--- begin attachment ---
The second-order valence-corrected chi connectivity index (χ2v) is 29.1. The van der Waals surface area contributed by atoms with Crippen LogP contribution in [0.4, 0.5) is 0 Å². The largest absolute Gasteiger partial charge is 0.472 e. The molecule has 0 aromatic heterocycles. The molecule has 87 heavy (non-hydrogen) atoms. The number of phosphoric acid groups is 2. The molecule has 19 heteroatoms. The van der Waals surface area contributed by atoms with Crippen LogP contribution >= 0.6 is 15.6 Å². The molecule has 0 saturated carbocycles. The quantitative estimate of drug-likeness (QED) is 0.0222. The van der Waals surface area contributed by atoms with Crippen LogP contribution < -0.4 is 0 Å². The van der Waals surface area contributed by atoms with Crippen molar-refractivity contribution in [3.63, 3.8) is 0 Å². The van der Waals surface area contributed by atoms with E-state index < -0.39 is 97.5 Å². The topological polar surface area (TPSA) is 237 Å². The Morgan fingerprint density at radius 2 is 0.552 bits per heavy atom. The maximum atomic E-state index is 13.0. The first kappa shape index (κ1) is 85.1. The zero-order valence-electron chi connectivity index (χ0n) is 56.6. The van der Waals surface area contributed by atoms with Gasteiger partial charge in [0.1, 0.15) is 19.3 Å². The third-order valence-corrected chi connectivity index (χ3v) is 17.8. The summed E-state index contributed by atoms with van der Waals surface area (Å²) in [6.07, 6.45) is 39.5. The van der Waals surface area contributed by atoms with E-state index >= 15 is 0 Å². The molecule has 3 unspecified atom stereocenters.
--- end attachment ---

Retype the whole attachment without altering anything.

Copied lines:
The second-order valence-corrected chi connectivity index (χ2v) is 29.1. The van der Waals surface area contributed by atoms with Crippen LogP contribution in [0.4, 0.5) is 0 Å². The largest absolute Gasteiger partial charge is 0.472 e. The molecule has 0 aromatic heterocycles. The molecule has 87 heavy (non-hydrogen) atoms. The number of phosphoric acid groups is 2. The molecule has 19 heteroatoms. The van der Waals surface area contributed by atoms with Crippen LogP contribution >= 0.6 is 15.6 Å². The molecule has 0 saturated carbocycles. The quantitative estimate of drug-likeness (QED) is 0.0222. The van der Waals surface area contributed by atoms with Crippen LogP contribution < -0.4 is 0 Å². The van der Waals surface area contributed by atoms with Crippen molar-refractivity contribution in [3.63, 3.8) is 0 Å². The van der Waals surface area contributed by atoms with E-state index < -0.39 is 97.5 Å². The topological polar surface area (TPSA) is 237 Å². The Morgan fingerprint density at radius 2 is 0.552 bits per heavy atom. The maximum atomic E-state index is 13.0. The first kappa shape index (κ1) is 85.1. The zero-order valence-electron chi connectivity index (χ0n) is 56.6. The van der Waals surface area contributed by atoms with Gasteiger partial charge in [0.1, 0.15) is 19.3 Å². The third-order valence-corrected chi connectivity index (χ3v) is 17.8. The summed E-state index contributed by atoms with van der Waals surface area (Å²) in [6.07, 6.45) is 39.5. The van der Waals surface area contributed by atoms with E-state index >= 15 is 0 Å². The molecule has 3 unspecified atom stereocenters.